Interestingly Moorcock mentions [book:Watership Down|76620] at the same time as discussing The Lord of the Rings and both books are strong because they have characters which touch the reader. They are not in any degree comforting, because they contain frightening ideas and realities within them. Yet what they do is to show the reader truths about inner strength and the ability to overcome darkness, tragedy and minor defeat. All of which can sound like idealism or naivety, yet fiction allows us to do such a thing - to perceive an idealistic view of what we can be.
Moorcock writes on, however, and mentions that Tolkien uses his words "seriously but without pleasure." Yet this misses much of what and how Tolkien uses words. Certainly one can see how on the outside it could be seen that Tolkien has a sort of unconscious humour and writes without pleasure, but a linguistical analysis of the words and names shows that deeper down, within the roots and origins of many words are humorous ideas. For instance hobbit comes from old english words meaning 'hole' and 'dweller'.
Another of the criticisms levelled against Tolkien is the existence of "ghastly verse". Indeed, many people I know complain about the poetry in The Lord of the Rings as a childish distraction. Yet I find it one of the more appealing things about it. It conveys a sense of the work existing as a form of traditional storytelling and grants the tale a greater sense of organic development. And indeed, Tolkien's verse is hardly ghastly but has a rather melodic rhythm all it's own.
Of course Moorcock's arguments against Tolkien's verse go further into other areas such as that the existence of what he calls 'allegory' ruin the artistry of the book. And yet, for all such claims, Tolkien's work is one of great artistry. An artistry of natural surroundings - hills, trees, rivers and all forms of beauty painted with words. That is not to say that Tolkien writes like some writers, but there is a simple elegance to his work, more often found in his descriptive power.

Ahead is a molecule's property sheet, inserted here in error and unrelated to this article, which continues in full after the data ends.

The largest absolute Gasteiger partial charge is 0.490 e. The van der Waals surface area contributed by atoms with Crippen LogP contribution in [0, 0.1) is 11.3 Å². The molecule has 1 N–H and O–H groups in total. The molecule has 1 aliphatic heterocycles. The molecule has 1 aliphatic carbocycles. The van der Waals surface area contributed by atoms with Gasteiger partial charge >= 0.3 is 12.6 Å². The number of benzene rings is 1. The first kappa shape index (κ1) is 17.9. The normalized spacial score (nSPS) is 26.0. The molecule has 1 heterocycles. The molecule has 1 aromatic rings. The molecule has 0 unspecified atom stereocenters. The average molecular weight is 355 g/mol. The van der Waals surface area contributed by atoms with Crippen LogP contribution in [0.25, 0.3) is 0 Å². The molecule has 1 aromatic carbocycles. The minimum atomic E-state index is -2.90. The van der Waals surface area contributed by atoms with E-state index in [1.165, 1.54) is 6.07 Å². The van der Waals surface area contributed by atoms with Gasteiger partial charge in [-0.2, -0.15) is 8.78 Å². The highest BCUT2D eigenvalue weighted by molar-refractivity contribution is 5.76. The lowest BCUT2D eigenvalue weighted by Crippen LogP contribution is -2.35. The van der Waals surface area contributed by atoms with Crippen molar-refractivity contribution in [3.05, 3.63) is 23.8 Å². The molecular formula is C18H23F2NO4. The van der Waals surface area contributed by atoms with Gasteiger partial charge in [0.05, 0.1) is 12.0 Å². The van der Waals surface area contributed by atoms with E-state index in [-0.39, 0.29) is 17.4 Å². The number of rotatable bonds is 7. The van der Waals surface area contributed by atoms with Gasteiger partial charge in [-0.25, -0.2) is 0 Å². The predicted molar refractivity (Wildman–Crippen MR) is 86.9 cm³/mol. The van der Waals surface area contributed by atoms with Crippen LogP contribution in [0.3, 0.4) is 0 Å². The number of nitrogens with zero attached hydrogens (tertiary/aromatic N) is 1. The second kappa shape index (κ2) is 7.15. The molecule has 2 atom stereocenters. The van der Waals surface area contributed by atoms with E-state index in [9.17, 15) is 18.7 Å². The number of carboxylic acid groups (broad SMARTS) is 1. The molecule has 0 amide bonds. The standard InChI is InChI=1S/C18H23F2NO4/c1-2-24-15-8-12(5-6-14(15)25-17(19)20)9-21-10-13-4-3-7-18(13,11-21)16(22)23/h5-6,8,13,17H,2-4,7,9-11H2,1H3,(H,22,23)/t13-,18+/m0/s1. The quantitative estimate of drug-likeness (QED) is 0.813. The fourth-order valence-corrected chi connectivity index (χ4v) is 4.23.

"Like Chesterton, and other orthodox Christian writers who substituted faith for artistic rigour he sees the petit bourgeoisie, the honest artisans and peasants, as the bulwark against Chaos. These people are always sentimentalized in such fiction because traditionally, they are always the last to complain about any deficiencies in the social status quo. They are a type familiar to anyone who ever watched an English film of the thirties and forties, particularly a war-film, where they represented solid good sense opposed to a perverted intellectualism."
The above quote is of course curious to me therefore, because of the aforementioned reasons. One must question whether a form of bias directed against Christianity is to blame for such an argument, because indeed, Tolkien's work is not one which I see as setting the bourgeois against darkness and destruction. More I see this as a misinterpretation of the great theme of Tolkien's book - that of how the small deeds in life are crucial in defeating darkness on every doorstep (and not at all a tale of the bourgeois against Chaos). Further, as an intellectual I fail to see why Tolkien would be against intellectualism in the slightest.
"Writers like Tolkien take you to the edge of the Abyss and point out the excellent tea-garden at the bottom, showing you the steps carved into the cliff and reminding you to be a bit careful because the hand-rails are a trifle shaky as you go down; they haven't got the approval yet to put a new one in."
Of course, in the end Moorcock's writing comes off as nothing but a pretentious work that has nothing better to argue than 'it's all silly and poorly written.' It's rather subjective, though he makes the powerful argument as to whether we should consider such 'pulp fiction' among literary greats. I believe that it deserves a spot among them for its influence and what it achieves on the whole. For Tolkien's work is not one which performs according to the above quote. It does not coddle the reader as Moorcock says, nor does it glorify war. Instead it reveals the reality of darkness, power, depravity and doom. It shows us that where there is darkness we need not accept that darkness then, that we can choose to believe in the good that flourishes in the most unlikely places. In the tea garden at the bottom of the abyss - to use Moorcock's metaphor then...
What I am essentially arguing is that superficially The Lord of the Rings is nothing more than a silly idea. A work of fairies and elves - a book for children, idealists and other times. Yet underneath such a story, as with all fairytales, is a sense of something greater. This something is to be found with a sense of wonder, exploration and a willingness to look beneath the surface. I believe this is why Tolkien loved his hobbit creations so much. Because in them is represented all that The Lord of the Rings is: an unassuming face, harbouring great inner quality.